Around 5 million tourists visit Stoke-on-Trent each year, supporting around 4,400 direct jobs. Stoke shows its popularity through the number of repeat visits; around 80 percent of visitors have previously been here. Burslem has a variety of strong tourist attractions; Burleigh, Moorcroft, Festival Park, its many pubs, and the Trent & Mersey Canal. Ceramica is one of the largest buildings in Burslem, and was once the town hall.
It also has the legacy of novelist Arnold Bennett, who refers to the town and many of its streets with thinly disguised names: e.g. Burslem/"Bursley", Swan (Square and Pub)/"Duck". It is the setting for one of his most famous works, the Clayhanger trilogy. Burslem's centre benefits from having an almost-intact medieval street-plan and countless fine old buildings, and a townscape which almost-totally escaped re-development during the 1960s and 1970s.
After being under-used for years, the Burslem School of Art has been refurbished at a cost of £2.1m and offers several large free art galleries. The free Public Library is currently based in the School of Art, after the Venetian Gothic Wedgwood Institute closed for safety reasons early in 2009. Ceramica was a new award-winning ceramics family attraction, based in the imposing old Town Hall and funded by Millennium Lottery money but due to the loss of council funding has been closed. The Queen's Theatre has regular concerts and an annual pantomime.
There is a traditional Friday street market, and street carnivals in May and December.
The town is elevated and is not prone to flooding.
Burslem has a Victorian park designed by Thomas Hayton Mawson, and a large amount of reclaimed green space, such as the Westport Lakes and the later legacy of the 1986 National Garden Festival, which imaginatively reclaimed part of the Shelton Bar steelworks site. The Peak District National Park begins just ten miles north-east of Burslem.
The nearby A500 gives access to the M6 motorway. Longport railway station offers direct connections south into Stoke, east to Derby and Nottingham, and north to Crewe & Manchester. The town is straddled by two major off-road cycle paths, part of the National Cycle Network.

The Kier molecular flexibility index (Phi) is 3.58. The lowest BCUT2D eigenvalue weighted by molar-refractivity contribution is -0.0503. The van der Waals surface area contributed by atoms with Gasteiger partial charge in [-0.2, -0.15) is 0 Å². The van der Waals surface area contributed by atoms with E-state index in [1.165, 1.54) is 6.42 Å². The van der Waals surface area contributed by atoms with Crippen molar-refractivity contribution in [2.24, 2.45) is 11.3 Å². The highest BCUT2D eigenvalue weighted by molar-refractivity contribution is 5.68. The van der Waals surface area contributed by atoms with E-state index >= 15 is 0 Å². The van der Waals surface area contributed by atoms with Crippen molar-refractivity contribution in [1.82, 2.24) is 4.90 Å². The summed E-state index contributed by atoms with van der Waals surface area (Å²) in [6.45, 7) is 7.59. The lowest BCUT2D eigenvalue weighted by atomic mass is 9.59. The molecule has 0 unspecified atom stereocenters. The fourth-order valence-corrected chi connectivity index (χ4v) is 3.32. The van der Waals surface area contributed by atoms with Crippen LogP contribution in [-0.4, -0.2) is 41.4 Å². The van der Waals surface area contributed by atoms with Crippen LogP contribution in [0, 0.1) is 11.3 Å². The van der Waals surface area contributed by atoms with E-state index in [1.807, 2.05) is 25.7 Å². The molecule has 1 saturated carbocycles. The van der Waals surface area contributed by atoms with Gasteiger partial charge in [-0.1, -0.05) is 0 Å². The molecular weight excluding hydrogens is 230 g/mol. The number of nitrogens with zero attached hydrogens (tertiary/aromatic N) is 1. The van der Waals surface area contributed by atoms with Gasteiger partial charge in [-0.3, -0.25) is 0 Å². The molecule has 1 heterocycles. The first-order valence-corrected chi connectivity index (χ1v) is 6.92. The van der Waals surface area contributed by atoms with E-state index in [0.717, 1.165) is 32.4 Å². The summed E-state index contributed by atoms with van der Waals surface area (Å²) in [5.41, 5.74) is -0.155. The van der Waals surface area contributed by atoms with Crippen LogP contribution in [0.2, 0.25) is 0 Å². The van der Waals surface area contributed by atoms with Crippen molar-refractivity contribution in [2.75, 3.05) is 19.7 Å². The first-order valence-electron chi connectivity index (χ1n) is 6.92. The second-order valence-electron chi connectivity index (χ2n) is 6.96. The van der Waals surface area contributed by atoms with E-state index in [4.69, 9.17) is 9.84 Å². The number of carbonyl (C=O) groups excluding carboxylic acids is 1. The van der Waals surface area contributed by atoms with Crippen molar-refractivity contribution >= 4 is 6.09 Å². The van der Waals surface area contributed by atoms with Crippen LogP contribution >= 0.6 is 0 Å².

The Trent and Mersey canal is said to see over 10,000 narrowboats a year using it. The former Burslem Canal was constructed in 1805 and remained open until 1961 when it was breached. The Burslem Canal was a branch of the Trent and Mersey Canal running from the junction near to Newport Lane (opposite the old steel works) though to Furlong Lane area of Middleport.
The nearest international airports are Manchester & Birmingham International; each is about 60 minutes away by train.
Burslem was served by a railway station which was opened by the North Staffordshire Railway on 1 November 1873.
In popular culture
George Formby's first sound film, Boots! Boots!, got its world premiere in Burslem in 1934.
The film adaptation of Arnold Bennett's The Card was partly filmed on location in the town.
Robbie Williams included the song "Burslem Normals"' on his album Rudebox, released in 2006. A short film, "Goodbye to the Normals" was made.
A song "Waterloo Road" performed by Jason Crest was written (by Mike Deighan and Mike Wilsh) about the Waterloo Road in Burslem. The song became very popular and even reached no. 1 in France when the French singer Joe Dassin covered it under the title "Les Champs Élysées".
The guitarist Slash, the former lead guitarist of Guns N' Roses, was also an inhabitant of Stoke-on-Trent in his early years. Ian Fraser Kilmister, known as Lemmy, was an English musician, singer and songwriter who founded and fronted the rock band Motörhead.
Burslem Facts for Kids. Kiddle Encyclopedia.